Underwater video shot on Thursday shows what researchers say is a rarely-seen 30-foot whale shark swimming off the northern coast of Oahu near Kāneʻohe Bay.
Footage shows the shark feeding on schools of nehu, or Hawaiian anchovy, in the pristine blue water.
"While all the small nehu were being drawn to the surface from all the predators, the whale shark was coming in and using its massive mouth to come up to the surface, open it, and then the suction would cause all the fish to funnel into its huge mouth," said Mark Royer, shark researcher with the Hawaii Institute of Marine Biology with the University of Hawaii at Manoa.
Royer saw the whale shark while he and fellow HIMB researchers were returning from conducting fieldwork. They spotted what they believed to be a bait ball, or a tightly-packed spherical formation of small fish, as they were pursued by predators below.
Royer dove in to investigate further and was surprised to find that one of those predators was a whale shark.
"The whale shark is the world's largest fish, and though it is known to be in Hawaiian waters, it is rarely seen," the University of Hawaii said in a press release about the sighting.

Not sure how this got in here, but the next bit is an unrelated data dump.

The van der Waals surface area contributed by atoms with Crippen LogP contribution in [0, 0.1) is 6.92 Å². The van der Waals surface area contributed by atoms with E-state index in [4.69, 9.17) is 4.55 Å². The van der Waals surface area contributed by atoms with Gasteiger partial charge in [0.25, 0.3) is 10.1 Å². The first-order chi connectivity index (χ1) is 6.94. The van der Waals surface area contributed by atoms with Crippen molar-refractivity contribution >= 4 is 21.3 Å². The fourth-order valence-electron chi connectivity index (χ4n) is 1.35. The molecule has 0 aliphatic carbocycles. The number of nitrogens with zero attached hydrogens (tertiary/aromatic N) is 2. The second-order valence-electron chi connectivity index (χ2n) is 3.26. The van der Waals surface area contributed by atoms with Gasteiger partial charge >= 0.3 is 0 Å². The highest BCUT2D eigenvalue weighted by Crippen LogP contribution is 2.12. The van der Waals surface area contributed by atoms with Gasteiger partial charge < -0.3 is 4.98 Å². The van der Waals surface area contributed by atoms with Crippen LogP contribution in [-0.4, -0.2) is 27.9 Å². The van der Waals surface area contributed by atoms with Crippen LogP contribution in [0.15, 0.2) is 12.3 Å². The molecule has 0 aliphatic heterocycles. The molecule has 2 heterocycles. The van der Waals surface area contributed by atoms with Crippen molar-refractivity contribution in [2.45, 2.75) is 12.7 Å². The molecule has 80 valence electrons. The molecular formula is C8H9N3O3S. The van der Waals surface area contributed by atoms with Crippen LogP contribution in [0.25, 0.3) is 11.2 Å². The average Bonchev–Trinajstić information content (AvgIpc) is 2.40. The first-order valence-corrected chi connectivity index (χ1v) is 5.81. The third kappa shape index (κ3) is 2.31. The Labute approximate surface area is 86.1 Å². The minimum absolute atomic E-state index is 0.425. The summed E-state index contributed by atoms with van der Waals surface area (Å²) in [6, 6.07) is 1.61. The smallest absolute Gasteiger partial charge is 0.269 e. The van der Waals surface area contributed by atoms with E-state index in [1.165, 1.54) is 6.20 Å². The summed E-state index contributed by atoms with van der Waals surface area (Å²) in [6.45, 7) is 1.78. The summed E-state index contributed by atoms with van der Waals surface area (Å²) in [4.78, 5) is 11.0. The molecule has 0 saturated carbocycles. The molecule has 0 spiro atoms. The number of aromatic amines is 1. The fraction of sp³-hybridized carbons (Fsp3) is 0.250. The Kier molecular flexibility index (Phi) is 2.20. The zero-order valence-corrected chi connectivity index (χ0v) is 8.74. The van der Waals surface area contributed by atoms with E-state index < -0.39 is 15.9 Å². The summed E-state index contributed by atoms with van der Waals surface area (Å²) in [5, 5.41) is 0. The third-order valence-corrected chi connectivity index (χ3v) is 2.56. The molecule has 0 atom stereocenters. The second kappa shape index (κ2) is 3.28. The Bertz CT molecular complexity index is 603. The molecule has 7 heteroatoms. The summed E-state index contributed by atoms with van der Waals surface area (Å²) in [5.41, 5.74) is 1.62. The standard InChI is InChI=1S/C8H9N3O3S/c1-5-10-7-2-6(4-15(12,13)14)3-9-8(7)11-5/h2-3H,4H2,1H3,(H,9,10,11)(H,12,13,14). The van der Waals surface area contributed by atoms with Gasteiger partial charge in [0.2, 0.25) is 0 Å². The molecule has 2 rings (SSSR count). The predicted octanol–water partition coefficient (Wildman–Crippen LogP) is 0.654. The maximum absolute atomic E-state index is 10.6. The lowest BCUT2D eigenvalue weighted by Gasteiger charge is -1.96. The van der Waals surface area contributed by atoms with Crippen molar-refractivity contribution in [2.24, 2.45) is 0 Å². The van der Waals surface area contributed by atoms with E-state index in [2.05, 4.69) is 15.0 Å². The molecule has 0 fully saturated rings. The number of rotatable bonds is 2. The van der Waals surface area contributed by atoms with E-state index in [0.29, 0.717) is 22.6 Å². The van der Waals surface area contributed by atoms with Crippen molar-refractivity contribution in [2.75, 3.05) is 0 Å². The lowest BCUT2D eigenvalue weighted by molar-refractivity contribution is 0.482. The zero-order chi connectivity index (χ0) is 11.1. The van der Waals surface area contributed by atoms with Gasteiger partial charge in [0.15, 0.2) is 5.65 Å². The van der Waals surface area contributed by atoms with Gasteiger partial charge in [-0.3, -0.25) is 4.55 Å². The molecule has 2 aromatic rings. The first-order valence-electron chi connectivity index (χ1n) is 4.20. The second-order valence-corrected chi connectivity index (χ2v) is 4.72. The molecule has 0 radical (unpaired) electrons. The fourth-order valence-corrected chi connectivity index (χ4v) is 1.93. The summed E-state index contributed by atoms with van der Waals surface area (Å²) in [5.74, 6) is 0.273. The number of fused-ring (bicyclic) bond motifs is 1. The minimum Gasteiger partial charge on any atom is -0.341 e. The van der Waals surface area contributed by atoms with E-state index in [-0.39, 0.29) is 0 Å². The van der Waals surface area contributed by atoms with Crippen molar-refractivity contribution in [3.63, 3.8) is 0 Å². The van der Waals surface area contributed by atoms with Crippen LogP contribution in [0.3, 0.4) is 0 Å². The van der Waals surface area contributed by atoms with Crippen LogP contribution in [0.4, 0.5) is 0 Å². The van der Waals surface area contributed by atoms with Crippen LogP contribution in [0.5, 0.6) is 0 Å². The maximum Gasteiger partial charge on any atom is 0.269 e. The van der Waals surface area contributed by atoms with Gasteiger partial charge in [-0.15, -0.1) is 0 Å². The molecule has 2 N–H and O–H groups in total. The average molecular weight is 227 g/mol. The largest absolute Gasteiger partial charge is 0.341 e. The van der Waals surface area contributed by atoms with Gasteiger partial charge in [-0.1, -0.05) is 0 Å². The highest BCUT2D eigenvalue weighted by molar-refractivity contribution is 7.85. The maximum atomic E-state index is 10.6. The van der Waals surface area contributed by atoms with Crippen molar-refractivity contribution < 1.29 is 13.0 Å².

Royer added that the video also captures a large aggregation of small and large predators, including mackerel scad, mackerel tuna, skipjack tuna, sandbar sharks and seabirds, who were also feeding on the nehu.
The University of Hawaii added that whale sharks are known to approach boats standing idle in the water. They encourage people to be mindful and respectful of the animals by letting them approach and not aggressively approach and disturb them.
Whale sharks can grow up to 40 feet and can weigh up to 40 tons, according to NOAA. The large animals mostly eat small organisms, such as nehu, which they strain from the water as they swim with their wide, meter-long mouths and specialized teeth.
Original article source: Watch: ‘Rarely seen’ 30-foot whale shark spotted near popular bay in Hawaii